Tree to 20 m. Multi-stemmed from a single, short bole. Crown densely broad-columnar. Branchlets pale pinkish-brown, densely pubescent, nearly winged and approaching cruciform below nodes on youngest growth; becoming rounded with longitudinal ridges with age. Vegetative buds ovoid, 4–5 mm, not sticky, densely pubescent. Leaves 10–15 cm long, petiole and rachis densely pubescent, rachis internodes 8-15 mm, compound with (3–)5–7(–9) leaflets. Leaflets elliptic-oblong, olive-green and glabrous above or with a short pubescence along the midrib; glaucous below, undersides densely tomentose; apex distinctly short-mucronate, mucro to 2 mm; base rounded, usually uneven, occasionally shallowly cordate; margins entire, wavy; terminal leaflet petiolate, always the largest, 5–12 × 1.5–3.5 cm; lateral leaflets sessile or sub-sessile, 2–6 × 0.9–2 cm. Flowering in autumn (September–October in Cornwall, UK); flowers not seen in detail. (T. Christian pers. obs. 2020).
USDA Hardiness Zone 9b
RHS Hardiness Rating H3
Two Eucryphia hybrids arose at Trengwainton, Cornwall, UK in the 1930s. Both were exhibited at an RHS show in Vincent Square, London, in 1954 under the cultivar names ‘Madron’ and ‘Penwith’, but both quickly fell victim to confusion. E. ‘Penwith’ was erroneously assigned to E. × hillieri in the show proceedings, an error that soon permeated into mainstream horticultural literature and which wouldn’t be rectified until Clarke (1988) clarified that ‘Penwith’ was a hybrid of E. cordifolia × E. lucida. The same show proceedings that gave rise to this confusion failed to record the parentage of ‘Madron’ at all; ‘Penwith’ at least gained a foothold in horticulture and so astute growers were able to infer it was nothing to do with E. × hillieri, but ‘Madron’ seems never to have entered the horticultural trade, nor, indeed, does it appear to have been privately circulated. The lack of information about ‘Madron’, and the apparent lack of living material to attest to its true identity, meant that it was quietly forgotten (Christian 2021).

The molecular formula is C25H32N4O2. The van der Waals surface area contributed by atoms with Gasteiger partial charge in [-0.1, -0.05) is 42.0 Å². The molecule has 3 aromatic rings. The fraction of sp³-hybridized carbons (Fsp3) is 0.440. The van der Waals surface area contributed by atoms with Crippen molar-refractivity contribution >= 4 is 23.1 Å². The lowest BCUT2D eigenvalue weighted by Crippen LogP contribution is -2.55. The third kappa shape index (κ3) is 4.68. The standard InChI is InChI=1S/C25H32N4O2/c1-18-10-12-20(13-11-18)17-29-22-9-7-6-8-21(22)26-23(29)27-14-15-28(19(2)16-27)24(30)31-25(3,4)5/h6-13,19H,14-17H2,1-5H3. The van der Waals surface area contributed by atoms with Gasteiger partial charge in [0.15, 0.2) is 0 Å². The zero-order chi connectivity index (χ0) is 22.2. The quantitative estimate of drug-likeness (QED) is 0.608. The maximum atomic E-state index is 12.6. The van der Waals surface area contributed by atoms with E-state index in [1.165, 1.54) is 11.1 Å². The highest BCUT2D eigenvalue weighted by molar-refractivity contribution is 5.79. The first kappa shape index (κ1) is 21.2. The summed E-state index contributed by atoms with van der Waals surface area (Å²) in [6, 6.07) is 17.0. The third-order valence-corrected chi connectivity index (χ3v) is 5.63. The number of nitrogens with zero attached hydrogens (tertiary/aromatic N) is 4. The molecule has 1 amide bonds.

By the time this genus was revised for Trees and Shrubs Online in 2018 there was scant reference to ‘Madron’ in contemporary literature. It was tempting to follow the example of authors such as Wright (1983) and Hillier & Coombes (2002) and drop any mention of it entirely, but instead the present author opted to retain it in light of one very tenuous lead, a 2014 note by Owen Johnson against a single record in The Tree Register of a not-quite-right Eucryphia still growing at Trengwainton (Tree Register 2018; record id 71424). There was no time to investigate before the new revision of this genus was published on this website in 2018, but in October 2020 the present author had the opportunity to visit Trengwainton and, against all expectation, found a handsome tree of nearly 20 m that did not match any known Eucryphia species or hybrid. The logical conclusion was that this plant, and another identical tree growing nearby, was the long-lost ‘Madron’. The parentage was clear to see: E. cordifolia × E. moorei. The rediscovery was written up for The Plant Review and a new hybrid binomial E. × splendens published at the same time, referencing the large, leathery, pinnate leaves, arguably the most handsome foliage the genus has to offer (Christian 2021).
Cuttings were taken in-house at the time of the rediscovery in 2020 but these ultimately failed. Trengwainton remains under statutory plant health orders due to the presence of Phytopthora, and no living material can leave the garden except under strict conditions. The National Trust’s Plant Conservation Centre has subsequently secured material for phytosanitary micropropagation and the results of this are eagerly awaited. When material finally becomes available for distribution it seems reasonable to suppose that, like its parents, ‘Madron’ will only really excel in climates very like that of Trengwainton, with ample, year-round precipitation and very mild winters, free from all but the lightest frosts.
Discussed in the entry for E. × splendens.